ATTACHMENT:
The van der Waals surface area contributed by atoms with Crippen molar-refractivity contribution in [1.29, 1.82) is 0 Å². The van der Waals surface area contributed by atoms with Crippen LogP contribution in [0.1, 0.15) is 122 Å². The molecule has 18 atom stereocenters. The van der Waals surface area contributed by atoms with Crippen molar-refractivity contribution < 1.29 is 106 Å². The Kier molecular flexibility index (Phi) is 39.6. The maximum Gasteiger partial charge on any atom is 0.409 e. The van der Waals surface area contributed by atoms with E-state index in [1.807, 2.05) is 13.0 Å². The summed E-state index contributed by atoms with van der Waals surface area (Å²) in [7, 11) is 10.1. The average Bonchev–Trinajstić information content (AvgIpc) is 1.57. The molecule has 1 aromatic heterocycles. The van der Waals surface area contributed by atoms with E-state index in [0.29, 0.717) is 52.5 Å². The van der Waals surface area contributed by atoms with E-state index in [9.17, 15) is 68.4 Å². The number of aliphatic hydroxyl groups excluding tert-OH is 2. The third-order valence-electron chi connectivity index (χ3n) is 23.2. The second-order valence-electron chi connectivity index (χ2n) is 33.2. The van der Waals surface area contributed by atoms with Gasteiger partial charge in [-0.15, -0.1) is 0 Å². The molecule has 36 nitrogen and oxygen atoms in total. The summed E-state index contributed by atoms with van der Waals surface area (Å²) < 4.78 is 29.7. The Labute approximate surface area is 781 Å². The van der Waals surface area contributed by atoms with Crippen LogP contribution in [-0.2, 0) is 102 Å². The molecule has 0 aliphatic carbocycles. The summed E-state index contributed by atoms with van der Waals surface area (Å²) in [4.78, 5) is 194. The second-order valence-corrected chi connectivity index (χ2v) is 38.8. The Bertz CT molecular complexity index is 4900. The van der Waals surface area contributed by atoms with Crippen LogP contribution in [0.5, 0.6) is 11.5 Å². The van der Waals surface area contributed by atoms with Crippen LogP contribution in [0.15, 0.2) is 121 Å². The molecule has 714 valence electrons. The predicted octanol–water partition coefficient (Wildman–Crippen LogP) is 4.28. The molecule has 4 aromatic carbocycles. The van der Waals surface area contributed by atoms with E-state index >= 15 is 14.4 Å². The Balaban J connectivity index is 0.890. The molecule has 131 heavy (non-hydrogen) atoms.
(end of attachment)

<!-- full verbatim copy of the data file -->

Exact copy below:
The van der Waals surface area contributed by atoms with Crippen molar-refractivity contribution in [1.29, 1.82) is 0 Å². The van der Waals surface area contributed by atoms with Crippen LogP contribution in [0.1, 0.15) is 122 Å². The molecule has 18 atom stereocenters. The van der Waals surface area contributed by atoms with Crippen molar-refractivity contribution < 1.29 is 106 Å². The Kier molecular flexibility index (Phi) is 39.6. The maximum Gasteiger partial charge on any atom is 0.409 e. The van der Waals surface area contributed by atoms with E-state index in [1.807, 2.05) is 13.0 Å². The summed E-state index contributed by atoms with van der Waals surface area (Å²) in [7, 11) is 10.1. The average Bonchev–Trinajstić information content (AvgIpc) is 1.57. The molecule has 1 aromatic heterocycles. The van der Waals surface area contributed by atoms with E-state index in [0.29, 0.717) is 52.5 Å². The van der Waals surface area contributed by atoms with E-state index in [9.17, 15) is 68.4 Å². The number of aliphatic hydroxyl groups excluding tert-OH is 2. The third-order valence-electron chi connectivity index (χ3n) is 23.2. The second-order valence-electron chi connectivity index (χ2n) is 33.2. The van der Waals surface area contributed by atoms with Gasteiger partial charge in [-0.15, -0.1) is 0 Å². The molecule has 36 nitrogen and oxygen atoms in total. The summed E-state index contributed by atoms with van der Waals surface area (Å²) < 4.78 is 29.7. The Labute approximate surface area is 781 Å². The van der Waals surface area contributed by atoms with Crippen LogP contribution in [-0.2, 0) is 102 Å². The molecule has 0 aliphatic carbocycles. The summed E-state index contributed by atoms with van der Waals surface area (Å²) in [4.78, 5) is 194. The second-order valence-corrected chi connectivity index (χ2v) is 38.8. The Bertz CT molecular complexity index is 4900. The van der Waals surface area contributed by atoms with Crippen LogP contribution in [0.5, 0.6) is 11.5 Å². The van der Waals surface area contributed by atoms with Crippen LogP contribution in [0.15, 0.2) is 121 Å². The molecule has 714 valence electrons. The predicted octanol–water partition coefficient (Wildman–Crippen LogP) is 4.28. The molecule has 4 aromatic carbocycles. The van der Waals surface area contributed by atoms with E-state index >= 15 is 14.4 Å². The Balaban J connectivity index is 0.890. The molecule has 131 heavy (non-hydrogen) atoms.